Thursday, May 26, 2011

My Next Performance

I am performing this text for a performing spotlight show at school next week. Here is what I must know by heart and perform 110% so that the audience will be blown away.

Chuck Klosterman


From Chuck Klosterman IV: A Decade of Curious People and Dangerous Ideas (2006)

Staying alive is complicated. It’s the single most difficult thing every single person does every single day. There is just so much in this wicked world that can kill us: cancer, avalanches, liver failure, electric chairs, death squads, hammerhead sharks, werewolves, and a boundless cornucopia of other coldblooded entities who solely exist so that we may not. Everything is bad for you. Food is bad for you. Food—something you need in order to stay alive—is killing you right now. Food hates you. But food cannot be held accountable for its diabolical actions, even if Morgan Spurlock thinks otherwise.
Spurlock is the director of the documentary Super Size Me. The film chronicles Spurlock’s performance-testing on his own thirty-two year old body: for 30 days, he ate nothing but food from McDonald’s. If it wasn’t on the menu, he did not consume it.
The results are staggering: he gains 25 pounds, watches his cholesterol spike 62 points, shows signs of liver failure, becomes profoundly depressed, and sporadically vomits.
It may be irrational to question the reality of Super Size Me, since the evidence appears on the screen. We see Spurlock go to the doctor, we see him eat a shitload of Big Macs, and then we see him go back to track his devolution. Around Day 21, the doctor suggests that Spurlock may die if he doesn’t change his diet.
I question that diagnosis, and here’s why: I once did something very similar to this. In 1996, I ate only Chicken McNuggets for an entire week. And you know what happened to me? Nothing. I gained exactly one pound. In fact, my cholesterol and blood pressure went down.
Now did I feel stellar at the end of the week? Not quite. I felt like I was coated in petroleum jelly. I consciously exaggerated that discomfort for the benefit of the article. It wasn’t a big deal. But in this movie, Spurlock starts struggling immediately. By the third day, he starts to act like a junkie. It all seems pretty sketchy.
Super Size Me is somewhat exaggerated; if it wasn’t, it couldn’t exist. You could not sell a movie about eating fast food and feeling fine. Spurlock didn’t just eat. He gorged himself at every possible turn. He was ramming down 5,000 calories a day. He was eating unreasonably on purpose.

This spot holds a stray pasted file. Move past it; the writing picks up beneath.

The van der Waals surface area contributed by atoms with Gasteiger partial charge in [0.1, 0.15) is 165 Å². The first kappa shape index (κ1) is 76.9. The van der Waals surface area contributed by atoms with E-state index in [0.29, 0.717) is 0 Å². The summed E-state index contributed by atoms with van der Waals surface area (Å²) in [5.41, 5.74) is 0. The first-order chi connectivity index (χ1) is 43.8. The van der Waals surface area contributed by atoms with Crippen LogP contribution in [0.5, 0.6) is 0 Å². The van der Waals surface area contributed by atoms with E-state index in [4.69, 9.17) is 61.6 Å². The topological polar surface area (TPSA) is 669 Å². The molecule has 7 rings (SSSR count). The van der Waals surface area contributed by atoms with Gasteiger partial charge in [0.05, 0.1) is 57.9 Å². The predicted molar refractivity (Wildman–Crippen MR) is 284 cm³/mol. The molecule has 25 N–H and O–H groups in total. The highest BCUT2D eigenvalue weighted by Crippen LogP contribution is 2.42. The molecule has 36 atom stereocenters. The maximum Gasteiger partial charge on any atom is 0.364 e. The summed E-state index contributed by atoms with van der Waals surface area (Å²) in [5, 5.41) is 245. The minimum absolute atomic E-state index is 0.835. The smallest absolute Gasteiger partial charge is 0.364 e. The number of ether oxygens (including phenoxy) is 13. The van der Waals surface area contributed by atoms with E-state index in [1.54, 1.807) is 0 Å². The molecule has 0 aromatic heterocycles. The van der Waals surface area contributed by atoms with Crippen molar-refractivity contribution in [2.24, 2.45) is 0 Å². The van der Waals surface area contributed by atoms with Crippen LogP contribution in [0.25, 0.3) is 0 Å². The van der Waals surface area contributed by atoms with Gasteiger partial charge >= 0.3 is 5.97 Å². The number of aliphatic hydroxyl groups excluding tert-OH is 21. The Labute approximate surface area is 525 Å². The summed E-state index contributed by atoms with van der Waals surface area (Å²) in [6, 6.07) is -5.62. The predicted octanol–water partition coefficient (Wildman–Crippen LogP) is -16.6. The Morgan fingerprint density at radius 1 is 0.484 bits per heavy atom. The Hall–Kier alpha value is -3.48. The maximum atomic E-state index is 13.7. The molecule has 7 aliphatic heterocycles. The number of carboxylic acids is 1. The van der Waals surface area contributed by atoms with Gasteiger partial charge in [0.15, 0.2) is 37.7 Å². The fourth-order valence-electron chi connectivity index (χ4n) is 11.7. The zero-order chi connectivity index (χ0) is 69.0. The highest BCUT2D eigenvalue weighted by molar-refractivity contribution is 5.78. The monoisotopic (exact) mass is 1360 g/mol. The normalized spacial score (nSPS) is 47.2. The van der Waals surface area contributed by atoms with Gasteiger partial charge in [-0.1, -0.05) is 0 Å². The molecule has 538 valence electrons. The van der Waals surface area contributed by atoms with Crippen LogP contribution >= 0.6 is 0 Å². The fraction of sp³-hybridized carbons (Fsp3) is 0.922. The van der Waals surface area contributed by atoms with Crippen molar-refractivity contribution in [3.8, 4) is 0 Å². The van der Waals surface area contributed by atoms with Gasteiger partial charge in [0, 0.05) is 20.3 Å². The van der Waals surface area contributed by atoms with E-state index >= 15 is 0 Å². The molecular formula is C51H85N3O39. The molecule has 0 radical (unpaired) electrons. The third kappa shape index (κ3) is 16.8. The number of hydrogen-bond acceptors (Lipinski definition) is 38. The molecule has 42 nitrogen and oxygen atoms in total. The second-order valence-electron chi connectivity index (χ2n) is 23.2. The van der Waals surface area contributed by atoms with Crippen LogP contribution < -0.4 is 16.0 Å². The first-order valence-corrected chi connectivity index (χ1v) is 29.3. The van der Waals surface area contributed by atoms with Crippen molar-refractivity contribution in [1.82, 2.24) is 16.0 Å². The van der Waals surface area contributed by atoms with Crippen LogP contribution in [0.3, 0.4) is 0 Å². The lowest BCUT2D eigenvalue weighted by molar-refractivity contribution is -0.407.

Super Size Me is a movie about alleged victimization. The biggest problem with America is not faceless corporate forces. The biggest problem with America is people who blame faceless corporate forces instead of accepting accountability for their own lives. The movie is about blaming a chain restaurant for offering a product that people choose to consume.
Early in the movie, Spurlock poses an important question: where does personal responsibility end and corporate responsibility begin. He never answers that question so I will. Corporate responsibility begins when corporations start breaking the law and personal responsibility never stops. Spurlock questions the ethics of offering consumers 64-ounce beverages and massive portions of fries because people can’t help themselves. “It’s just human nature to eat what you get, even if you don’t need it or want it,” Spurlock tells me. Well whose fucking fault is that? Why is a restaurant supposed to worry about people who get fat by eating food they supposedly don’t want?
Now I don’t feel altogether comfortable defending McDonald’s. It almost feels like I’m saying “Hey man, Darth Vader had every right to build that Death Star. He had all the proper zoning permits.” However the paradigm advocated by Spurlock is wrong. McDonald’s is a publicly traded capitalist venture. Its function is to earn as much as it can by giving people a product they want. Perhaps you hate that notion. Well, go ahead and hate it. But your personal distaste for an ideal has nothing to do with your real-world problems.
Commercials for McDonald’s claim their food is marvelous and you should eat it constantly. And maybe you believe that. Maybe you need documentary filmmakers to protect you from yourself, because life is dangerous. And life is dangerous. Like I said, staying alive is complicated. But I’ll take my chances.

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